Sac State art history and printmaking students collaborate on Crocker Art Museum exhibit
October 31, 2023
Artistic from an early age, Sacramento native Emma Montalbano frequently visited the Crocker Art Museum as a child.
Years later as a recent college graduate, her work was on display when she walked into Sacramento’s venerable art venue.
“It felt really good,” said Montalbano, who graduated from Sacramento State in December 2022 with a degree in Studio Art. “Not everyone gets to come out of their undergrad and get to have their art in a museum of that caliber."
Montalbano was one of nearly 150 Sac State Studio Art and Art History students who have collaborated during the past two years on prints displayed at the Crocker from July 27 through Oct. 15. The project, “Estampas: Reflections,” explored themes and icons highlighted in “Estampas de La Raza,” an exhibit of Chicano/Chicana and Latine art prints also on display at the Crocker this summer.
Another group of students created interactive companion activities for 10 of the “Estampas de La Raza” prints in the exhibit. Together, the projects gave students an opportunity to learn about an art tradition that has deep connections to the University and the pride of seeing their work displayed at a major museum.
“It was really meaningful,” said Associate Professor of Art History Mya Dosch, who organized the exhibit along with Associate Professor of Art Summer Ventis. “We had a reception, and they brought their families and their friends to see their work in the Crocker Museum, which is a taste of what it feels like to be a professional artist and have your work displayed in an important institution like the Crocker."
“Estampas: Reflections” built on Ventis’ previous work engaging students in the campus’ history with the Royal Chicano Air Force (RCAF) art collective and the many Chicano/Chicana art prints in the University’s collection. Works by RCAF artists, many of whom were Sac State students or faculty, were a major component of “Estampas de la Raza.”
Starting in Fall 2020, when the Crocker approached Dosch and Ventis about an exhibit of student work, Ventis’ printmaking students and Dosch’s art history students discussed the themes in “Estampas de la Raza.” One theme was explored per semester for four semesters, starting with “identity,” then “shared struggle,” “icons,” and “traditions.”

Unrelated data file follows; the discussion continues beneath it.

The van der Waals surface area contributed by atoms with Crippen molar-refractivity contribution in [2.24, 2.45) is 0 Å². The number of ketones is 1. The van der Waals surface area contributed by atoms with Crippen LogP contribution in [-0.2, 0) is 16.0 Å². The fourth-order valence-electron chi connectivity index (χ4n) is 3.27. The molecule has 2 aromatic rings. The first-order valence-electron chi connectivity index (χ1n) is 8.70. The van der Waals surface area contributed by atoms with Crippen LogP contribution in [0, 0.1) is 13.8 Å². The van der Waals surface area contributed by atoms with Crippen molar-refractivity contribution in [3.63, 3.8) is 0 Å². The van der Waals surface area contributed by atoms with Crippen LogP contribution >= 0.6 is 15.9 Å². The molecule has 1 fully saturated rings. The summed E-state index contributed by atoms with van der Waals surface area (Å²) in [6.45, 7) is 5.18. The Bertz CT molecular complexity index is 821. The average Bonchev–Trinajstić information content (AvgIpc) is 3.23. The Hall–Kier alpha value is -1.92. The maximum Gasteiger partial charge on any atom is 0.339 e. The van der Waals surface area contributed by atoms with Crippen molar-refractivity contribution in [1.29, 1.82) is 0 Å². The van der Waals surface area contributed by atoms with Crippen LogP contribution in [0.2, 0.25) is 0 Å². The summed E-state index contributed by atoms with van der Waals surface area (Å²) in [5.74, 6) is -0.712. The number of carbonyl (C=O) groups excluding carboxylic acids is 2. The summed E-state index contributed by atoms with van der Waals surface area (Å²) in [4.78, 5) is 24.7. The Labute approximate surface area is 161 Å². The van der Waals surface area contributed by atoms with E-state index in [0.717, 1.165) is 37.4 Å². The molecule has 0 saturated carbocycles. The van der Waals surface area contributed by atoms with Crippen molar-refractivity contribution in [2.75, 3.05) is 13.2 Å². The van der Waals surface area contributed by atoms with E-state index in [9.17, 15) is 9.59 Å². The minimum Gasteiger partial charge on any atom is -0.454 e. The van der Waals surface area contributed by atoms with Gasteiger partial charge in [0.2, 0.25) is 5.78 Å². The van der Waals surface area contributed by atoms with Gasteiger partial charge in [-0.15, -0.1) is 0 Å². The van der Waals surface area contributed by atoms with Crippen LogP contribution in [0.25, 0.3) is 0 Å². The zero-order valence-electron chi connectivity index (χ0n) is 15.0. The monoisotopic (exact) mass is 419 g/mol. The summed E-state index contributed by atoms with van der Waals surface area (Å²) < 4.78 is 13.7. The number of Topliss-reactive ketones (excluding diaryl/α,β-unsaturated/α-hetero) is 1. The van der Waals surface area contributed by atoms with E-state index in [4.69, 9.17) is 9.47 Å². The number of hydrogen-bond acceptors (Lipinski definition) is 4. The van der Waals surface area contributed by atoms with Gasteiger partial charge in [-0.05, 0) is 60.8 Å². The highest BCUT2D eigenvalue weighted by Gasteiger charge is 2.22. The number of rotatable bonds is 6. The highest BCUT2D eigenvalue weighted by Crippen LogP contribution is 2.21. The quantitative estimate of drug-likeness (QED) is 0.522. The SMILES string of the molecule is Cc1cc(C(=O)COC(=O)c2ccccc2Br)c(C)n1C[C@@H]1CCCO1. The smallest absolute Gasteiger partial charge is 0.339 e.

Art history students researched the selected themes to help inform the printmaking students’ art, a collaboration Ventis said benefited both groups. Students also were encouraged to bring their own identities and experiences to the project.
After four semesters, 50 prints were provided to the Crocker for display.
“It's exciting to see the unique perspectives all the students bring to these themes and then for the students to feel their work is in conversation with work by prominent artists in the main ‘Estampas de la Raza’ exhibit,” Ventis said. “I think it helps them to really feel their status as members of an artistic community.”
To go along with the exhibit, students in Dosch’s Spring 2023 Latin American Art class selected 10 artworks for which to create interactive elements. For example, for a print focused on immigration, students came up with a way to allow viewers to scan a QR code, taking them to a website where they could share their own immigration story.
Ventis and Dosch hired student curators throughout the process to document their colleagues’ work, interface with museum staff, and provide feedback to their classmates, giving them important, hands-on experience building an exhibit.
One of the curators was Guadalupe Joaquin, who graduated in May with a degree in Graphic Design. She worked with the students who created the immigration storytelling interactive, drawing upon her own experience as a first-generation Mexican American.
“I think this was a good way to showcase the Latinx community and also have people who are a little bit distanced from it to find a way to see themselves in the artwork,” Joaquin said. “I found it was a way of establishing a meaningful connection between the artist and the viewer.”
Montalbano worked on “Estampas: Reflections” all four semesters, which meant four of her prints were included in the exhibit. One of them centered on California’s fourth-grade “mission project,” which was criticized for excluding the perspectives of Native Americans. To create the print, she laid text about indigenous ancestors over a “draw with me” image of a mission, the kind a fourth-grader might use for the assignment.
Being a part of the exhibit was professionally fruitful for Montalbano. She made connections with Crocker staff that led to her securing a teaching residency at the museum, giving printmaking workshops to local elementary-age kids.
The exhibit itself, she said, aligned perfectly with what she learned as a student.
"I felt like it really honored the traditions of the Sac State printmaking department,” Montalbano said. “We learned a lot about the RCAF but it was great to work on a project that was so connected to the things they were doing and the topics that they were working with.”
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